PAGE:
3. Various issues were discussed like public health, the mechanism of spread of viral diseases, or the state of country’s scientific research, difficulties in clinical trials of drugs and vaccines etc.
  4. Science, and its tools related to diagnostic tests, or clinical management of more serious patients to prevent deaths, or the search for effective drugs and vaccines, was the primary weapon to be deployed in the fight against the pandemic.

 

NOT AS BAD AS FEARED:

  1. India hasn’t feared as badly as many had feared at the start of the outbreak even it also witnessed huge number of deaths and millions livelihood was affected. But, considering its population and density, the disregard for public hygiene, and unsound public health infrastructure, much worse had been predicted for India.
  2. From the past few weeks, India is witnessing steady decline in the number of cases amid elections, festivals, and a gradual lifting of all restrictions on movement. On the other hand, other major countries are struggling to cope with a second or third wave.
  3. Interventions adopted by India to reduce the impact of the pandemic have worked well, as compared to the ‘others’. For example, lockdown, though essential, could have been implemented in a better way, and the problem of migrants starting to walk back to their villages should have been anticipated. Similarly, the messaging from the Indian Council of Medical Research, or the Health Ministry left a lot to be desired.
  4. It is the lessons learnt from this crisis that humans could see guiding our science and technology policy in the coming years, not just in the realm of health sector, but science in general.

 

INHERENT SCIENTIFIC CAPACITIES:

  1. India has built fairly robust science and technology infrastructure and network over the years and it could benefit from this.
  2. To deal with the pandemic, gradually, India increased the number of diagnostic tests to detect coronavirus infections. Increasing the number of people being tested contributed in a major way to restricting the spread of the disease.
  3. Initial problem of lack of adequate testing kits, reagents and chemicals, and medical equipment like PPE suits and even sanitisers, was overcome. India imported all these things from abroad, not because it could not indigenously manufacture, but due to more cost-effective. But the supply became increasingly uncertain due to travel restrictions, and burgeoning global demand. Then, Indian companies in collaboration with research institutions began producing these at home. The private industry, especially small start-ups, contributed in a big way to filling the demand gap.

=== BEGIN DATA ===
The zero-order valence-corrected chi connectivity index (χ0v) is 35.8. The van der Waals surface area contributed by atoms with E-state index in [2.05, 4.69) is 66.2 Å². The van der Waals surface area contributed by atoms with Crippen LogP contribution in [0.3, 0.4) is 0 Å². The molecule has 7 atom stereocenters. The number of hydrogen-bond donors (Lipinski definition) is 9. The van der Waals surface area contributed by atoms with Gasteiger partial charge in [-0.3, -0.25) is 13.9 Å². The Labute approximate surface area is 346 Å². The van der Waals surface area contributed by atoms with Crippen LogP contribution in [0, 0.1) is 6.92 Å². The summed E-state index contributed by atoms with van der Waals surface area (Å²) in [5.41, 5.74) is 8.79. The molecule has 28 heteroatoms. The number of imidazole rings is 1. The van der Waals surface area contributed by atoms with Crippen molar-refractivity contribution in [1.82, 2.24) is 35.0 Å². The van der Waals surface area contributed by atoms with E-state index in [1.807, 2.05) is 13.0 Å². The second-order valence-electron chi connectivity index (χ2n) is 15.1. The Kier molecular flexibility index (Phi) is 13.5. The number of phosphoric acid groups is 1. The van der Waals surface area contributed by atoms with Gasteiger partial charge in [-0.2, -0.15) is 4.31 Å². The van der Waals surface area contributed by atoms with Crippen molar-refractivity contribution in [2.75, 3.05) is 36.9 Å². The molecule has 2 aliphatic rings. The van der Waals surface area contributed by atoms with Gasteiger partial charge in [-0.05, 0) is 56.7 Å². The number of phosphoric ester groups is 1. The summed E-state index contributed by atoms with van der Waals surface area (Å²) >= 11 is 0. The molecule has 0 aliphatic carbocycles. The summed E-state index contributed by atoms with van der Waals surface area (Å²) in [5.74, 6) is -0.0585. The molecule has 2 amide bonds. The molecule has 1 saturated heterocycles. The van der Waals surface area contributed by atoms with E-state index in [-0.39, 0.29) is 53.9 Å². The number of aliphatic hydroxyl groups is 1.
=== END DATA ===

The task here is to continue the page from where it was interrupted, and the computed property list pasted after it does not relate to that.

4. One relatively unappreciated fact has been the utilisation of primary healthcare network, and ASHA and anganwadi workers, in contact tracing and awareness efforts. In some cases, more than 100 contacts of an infected person were traced, tested and isolated. It showed that while the primary healthcare network might be weak, and not empowered, it was not entirely broken.

 

VACCINE DEVELOPMENT:

  1. Vaccines are another area where India’s existing capacities are a big asset, and can be leveraged effectively. India is going to be an important player in the manufacturing and distribution of these vaccines, because of the production capacities that have been built over the years. That would also mean that India would also get early access to these vaccines, with the government not having to spend large sums of money like the United States or some European countries had to do to pre-book the vaccines.
  2. Early logistical planning for transport, storage and distribution already have been finalised and this would ensure quick deployment in India.

 

LOOKING AHEAD:

  1. Disruptive COVID-19 pandemic invariably turns out to be a blessing in disguise for making systemic improvements, if authorities are willing to imbibe the lessons that have emerged. Following are some of the things that are likely to be happening in India:
  2. ATMANIRBHAR BHARAT: The experience of this pandemic has made the government more convinced of the need for self-reliance. Going forward, there is likely to be greater encouragement for laboratories and industry to support domestic manufacturing of components and instruments. Scientists and industry expect relevant policy changes in the coming year.